AF: In one episode, there was a very large character, the greeting card guy. It was Michael’s idea to blow up a huge image of the guy and use it for his wallpaper. “Big” was the operative word. Albert at Square Deal Plumbing happened to send me a photo of a humongous toilet on display in his storefront window, and I said, “I need that toilet!!” Now, how many people can say they’ve ever said that about a toilet? When MPK walked in and saw it, he not only laughed, he wrote the piece in! Every now and then, he’ll write jokes about the set dressing, which I love…it’s very flattering. He pays a lot of attention, he really does.
Is there a standout set for you…a favorite? Or a specific piece of set dressing/decoration?
MPK: I loved the world that they created for Max and Caroline’s first cupcake shop – and not just their shop, but also the shops that you could see surrounding theirs through all those amazing windows. I loved the dimension and reality it created visually and story-wise. I loved that we had Candy Andy’s adorable candy store just a few feet from their front door and we could just run the characters back and forth between these two sets without ever cutting. It created fun and a flow.
And secretly, I’ll tell you, my very favorite thing about our diner set is the swinging kitchen door—such a great punctuation for comedy entrances and exits.
Please talk about the importance of detail in these sets...
AF: Well, obviously, as a set decorator, detail is essential, whether candy-filled jars, a gigantic chandelier, a porch swing as apartment sofa, a posh penthouse office, funky art or hundreds of cupcakes. We love to include the unusual and make it real....and a lot of this inspiration comes from MPK. Sometimes these details are scripted and the challenge is to find these pieces. But it is these details that MPK comes up with that makes the characters come to life and, well, let’s face it…more funny!
GR: [Re: other visual details…] Recently, we did a spa set for which we wanted a green plant wall. Cathy Ball of Hollywood Vines installed it, and it was spectacular. The set also had rocking chairs, which normally might have raised concerns about timing and continuity, but MPK loved the movement and how the actresses used them.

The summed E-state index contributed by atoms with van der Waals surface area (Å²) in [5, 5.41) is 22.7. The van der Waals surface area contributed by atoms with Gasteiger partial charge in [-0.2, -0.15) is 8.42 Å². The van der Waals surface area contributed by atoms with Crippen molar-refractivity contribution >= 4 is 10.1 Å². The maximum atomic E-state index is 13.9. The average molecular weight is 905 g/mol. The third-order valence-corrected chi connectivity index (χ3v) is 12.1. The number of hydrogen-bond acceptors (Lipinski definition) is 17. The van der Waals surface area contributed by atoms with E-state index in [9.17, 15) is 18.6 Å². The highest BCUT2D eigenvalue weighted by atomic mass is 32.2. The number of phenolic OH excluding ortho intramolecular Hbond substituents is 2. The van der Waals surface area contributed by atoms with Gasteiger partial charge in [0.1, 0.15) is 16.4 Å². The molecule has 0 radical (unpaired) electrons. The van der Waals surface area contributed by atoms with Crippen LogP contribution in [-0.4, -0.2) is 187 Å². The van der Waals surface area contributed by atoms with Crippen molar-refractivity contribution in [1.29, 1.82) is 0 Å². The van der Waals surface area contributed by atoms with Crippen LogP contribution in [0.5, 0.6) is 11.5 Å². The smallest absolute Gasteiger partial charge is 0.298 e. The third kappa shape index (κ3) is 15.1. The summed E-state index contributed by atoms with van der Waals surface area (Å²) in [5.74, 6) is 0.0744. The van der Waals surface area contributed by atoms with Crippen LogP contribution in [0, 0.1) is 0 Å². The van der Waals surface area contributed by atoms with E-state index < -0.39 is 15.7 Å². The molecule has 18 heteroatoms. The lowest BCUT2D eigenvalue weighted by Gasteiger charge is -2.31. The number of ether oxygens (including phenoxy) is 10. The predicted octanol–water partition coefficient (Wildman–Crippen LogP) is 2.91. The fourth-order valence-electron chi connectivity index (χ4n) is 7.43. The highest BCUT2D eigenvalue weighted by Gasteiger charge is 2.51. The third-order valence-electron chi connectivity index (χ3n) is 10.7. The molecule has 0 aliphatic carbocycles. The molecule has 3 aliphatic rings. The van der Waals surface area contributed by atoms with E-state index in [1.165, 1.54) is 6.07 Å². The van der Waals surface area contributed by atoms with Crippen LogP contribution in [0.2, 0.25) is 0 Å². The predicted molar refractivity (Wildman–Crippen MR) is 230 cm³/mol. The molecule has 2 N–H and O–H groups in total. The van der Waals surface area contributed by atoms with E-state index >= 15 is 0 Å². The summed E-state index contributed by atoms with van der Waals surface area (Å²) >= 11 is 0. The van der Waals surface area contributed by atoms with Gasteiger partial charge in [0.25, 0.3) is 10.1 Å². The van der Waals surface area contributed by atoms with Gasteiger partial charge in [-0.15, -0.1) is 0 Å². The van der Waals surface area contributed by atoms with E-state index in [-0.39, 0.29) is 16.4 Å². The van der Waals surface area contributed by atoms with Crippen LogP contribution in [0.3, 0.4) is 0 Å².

AF: Cathy, our fabulous florist, is great to work with…she often will come to the sets as I dress them, before they’re finished, which helps her see the actual environment that her arrangements will be in before she creates them. In this case, it was this gorgeous living wall of greens.
And I have an amazing crew! I depend on them for so much…they are all a part of the creative process, often coming up with great ideas as we dress. They care greatly about the work they do. Quent Schierenberg is an incredible, dedicated leadman, and on-set dresser Anthony Lamorte and set dressers Erich Petros and Greg Renta are awesome. I love working with them, and I appreciate everything they do. We make a great team.
Any inside stories about a set…or a particularly challenging request made for a set?!!
MPK: There are so many! Well, not so much challenges – more like gauntlets thrown their way. The subway tunnel the girls had to walk through and then jump across an abyss. The barn that the two Amish boy characters had to realistically build in the girls’ backyard to house Chestnut, Caroline’s horse…
…and, of course, Oleg’s apartment! That was quite an idea to live up to – I mean, what’s more of a mine field than creating a bachelor pad for a beloved, outrageously sexual comedy character on network TV? But they did it, right down to his elevated exploding waterbed and Ukrainian porn posters. Did I mention the anatomically correct “love doll” we rented?
GR: The most challenging sets - the empty room!
AF: Design-wise, I think the bar is set pretty high, which is exciting and rewarding…and great fun! I agree with MPK about Oleg’s apartment. It was crazy fun…challenging…but we all pulled it together, lighting and special effects included. And, yes, Ukrainian porn isn’t easy to come by. That’s all I’ll say about that!
Any hints for next season?
MPK: We have Max and Caroline’s new cupcake shop that we’re all very excited about. It has a window that opens right out onto the street – and they’ve created this very realistic exterior on our stage, using clever old-fashioned set magic and cutting edge green screen technologies.
Plus, I’m sure there will be many more design challenges – I mean gauntlets – thrown their way.
Anything we should know about Glenda or Amy?!!
MPK: Yes. The most important thing to add to a show. They make everything seem possible – even if it isn’t.